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The French Law Standard of Review for Conformity of Awards with International Public Policy where Corruption is Alleged: Is the Requirement of a “Flagrant” Breach Now Gone?

For many years, the standard of review by French courts of awards rendered in international arbitration proceedings on grounds of violation of international public policy has been controversial. Scholars have debated the relative merits of a “minimalist” as opposed to a “maximalist” approach. In court decisions, the “minimalist” approach prevailed.

In the area of competition law, the “minimalist” standard of review found expression, perhaps most famously, in the 2004 Paris Court of Appeal decision in SA Thales Air Defence v. GIE Euromissile and SA EADS France (1er Ch., sect. C, 18 November 2004) with the requirement that relevant breach of international public policy be “f [...]

Challenging Arbitral Awards in Singapore

The Singapore courts have a well-earned reputation for supporting arbitration proceedings and favouring minimal curial intervention. That reputation has been enhanced by a number of recent decisions in which the courts have either granted stays of court actions pending the resolution of arbitration proceedings or rejected applications for arbitral awards to be set aside, including two recent cases, TMM Division Maritima SA de CV v Pacific Richfield Marine Pte Ltd [2013] SGHC 186 and BLC and others v BLB and another [2014] SGCA 40. By contrast, the recent decision of the Singapore High Court in AKM v AKN and another and other matters [2014] SGHC 148 provides a rare example of the courts gran [...]

The Singapore Approach to Allegations of Awards Infra Petita – BLC and Ors v. BLB and Anor [2014] SGCA 40

In further nod to the non-interventionist and pro-arbitration stance of the Singapore courts, the Singapore Court of Appeal in BLC and ors v. BLB and anor [2014] SGCA 40 (“the BLC decision“) reversed the decision of the High Court to set aside part of an arbitration award (“Award“) on the ground of a breach of natural justice. The court also provided valuable guidance on Articles 33(3) and 34(4) of the UNCITRAL Model Law on International Commercial Arbitration (“Model Law“).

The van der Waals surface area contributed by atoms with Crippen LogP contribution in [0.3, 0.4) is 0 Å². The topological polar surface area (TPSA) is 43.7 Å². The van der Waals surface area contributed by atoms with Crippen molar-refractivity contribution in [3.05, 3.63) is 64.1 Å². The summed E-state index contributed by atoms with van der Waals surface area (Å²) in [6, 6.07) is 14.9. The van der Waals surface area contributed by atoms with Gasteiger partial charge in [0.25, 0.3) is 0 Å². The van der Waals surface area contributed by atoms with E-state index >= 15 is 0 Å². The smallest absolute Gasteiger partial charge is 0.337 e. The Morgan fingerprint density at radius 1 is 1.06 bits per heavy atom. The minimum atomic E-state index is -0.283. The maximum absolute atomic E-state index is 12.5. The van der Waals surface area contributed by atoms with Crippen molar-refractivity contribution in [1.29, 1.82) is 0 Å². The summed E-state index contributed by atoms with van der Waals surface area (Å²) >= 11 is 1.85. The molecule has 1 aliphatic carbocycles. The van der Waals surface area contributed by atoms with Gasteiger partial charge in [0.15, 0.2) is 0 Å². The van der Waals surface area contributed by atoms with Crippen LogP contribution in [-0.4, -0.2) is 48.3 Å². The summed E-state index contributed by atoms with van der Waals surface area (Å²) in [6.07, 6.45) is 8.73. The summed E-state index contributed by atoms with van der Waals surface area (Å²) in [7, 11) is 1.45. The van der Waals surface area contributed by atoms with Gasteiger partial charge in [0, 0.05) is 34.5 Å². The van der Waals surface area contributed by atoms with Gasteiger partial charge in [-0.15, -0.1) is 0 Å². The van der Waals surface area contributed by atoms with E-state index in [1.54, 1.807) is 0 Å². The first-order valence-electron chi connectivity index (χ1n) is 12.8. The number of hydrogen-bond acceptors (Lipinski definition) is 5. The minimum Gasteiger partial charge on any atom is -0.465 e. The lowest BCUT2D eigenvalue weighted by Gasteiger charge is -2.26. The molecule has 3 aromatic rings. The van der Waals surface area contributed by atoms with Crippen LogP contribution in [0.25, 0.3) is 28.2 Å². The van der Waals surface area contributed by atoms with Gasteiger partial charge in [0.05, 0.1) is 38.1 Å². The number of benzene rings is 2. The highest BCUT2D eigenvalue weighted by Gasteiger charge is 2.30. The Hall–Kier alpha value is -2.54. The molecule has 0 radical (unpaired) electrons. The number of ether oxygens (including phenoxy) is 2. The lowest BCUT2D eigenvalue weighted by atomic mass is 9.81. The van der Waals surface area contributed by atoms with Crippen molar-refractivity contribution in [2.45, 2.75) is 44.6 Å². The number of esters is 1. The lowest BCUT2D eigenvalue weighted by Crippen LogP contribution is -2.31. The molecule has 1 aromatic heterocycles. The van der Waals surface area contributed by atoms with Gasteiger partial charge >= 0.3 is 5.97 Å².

Background facts

The dispute arose out of an unsuccessful joint venture between the parties. The appellants commenced arbitration against the respondents alleging that they had breached several agreements, in particula [...]

German Federal Supreme Court Underlines Non-Intervenistic and International Approach of German Arbitration Law

In an order dated 28 January 2014 (file number III ZB 40/13), the German Federal Supreme Court (Bundesgerichtshof, the “Court”) clarified that an arbitral award can only be set aside in recognition or enforcement proceedings by a state court in “extremely exceptional cases”, i.e. if an award breaches the fundamental principles of the German legal system in a manifest way.

The Court considered this clarification was necessary because by its wording, the relevant provision of the German arbitration law, Sect. 1059 para. 2 no. 2 b) of the code of civil procedure (Zivilprozessordnung – “ZPO”), does not require such “manifest” breach of the fundamental legal principles. The wording of the prior [...]

Damages as a Sanction for Commencing Court Proceedings in Breach of an Arbitration Agreement

Arbitration proceedings sometimes spawn a host of parallel court proceedings.  It is not unheard for parties to seek to instrumentalise courts, sometimes with the complicity of the courts themselves, to escape the jurisdiction of an arbitral tribunal.  Such conduct may, however, expose parties to liability for breach of the arbitration agreement, as was confirmed by a recent decision of the Swiss Supreme Court (4A_232/2013 of 30 September 2013).

In many cases, parties referring a dispute which is covered by an arbitration agreement to a state court do it for tactical reasons, with the hope of obtaining a more favourable decision from the courts in their home jurisdiction than from a neutra [...]

A New Episode In The Jnah vs. Marriott Saga : The 17 December 2013 Decision Of The Paris Court Of Appeal

By Roland Ziadé and Claudia Cavicchioli, Linklaters LLP

On 17 December 2013, the Paris Court of Appeal added a new chapter to the Jnah vs. Marriott saga, when it ruled on an action to set aside an arbitral award issued on 3 February 2012 by which an arbitral tribunal denied jurisdiction over claims brought on behalf of Jnah relating to the termination of a hotel management contract.
This decision, which applies the new regime of French arbitration law, confirms that, as had been held by the French Cour de cassation in the Abela case (Cour de cassation, 6 October 2010, Rev. Arb. 2010, p. 815) under the previous arbitration law, the French juge de l’annulation conducts a full review of an a [...]

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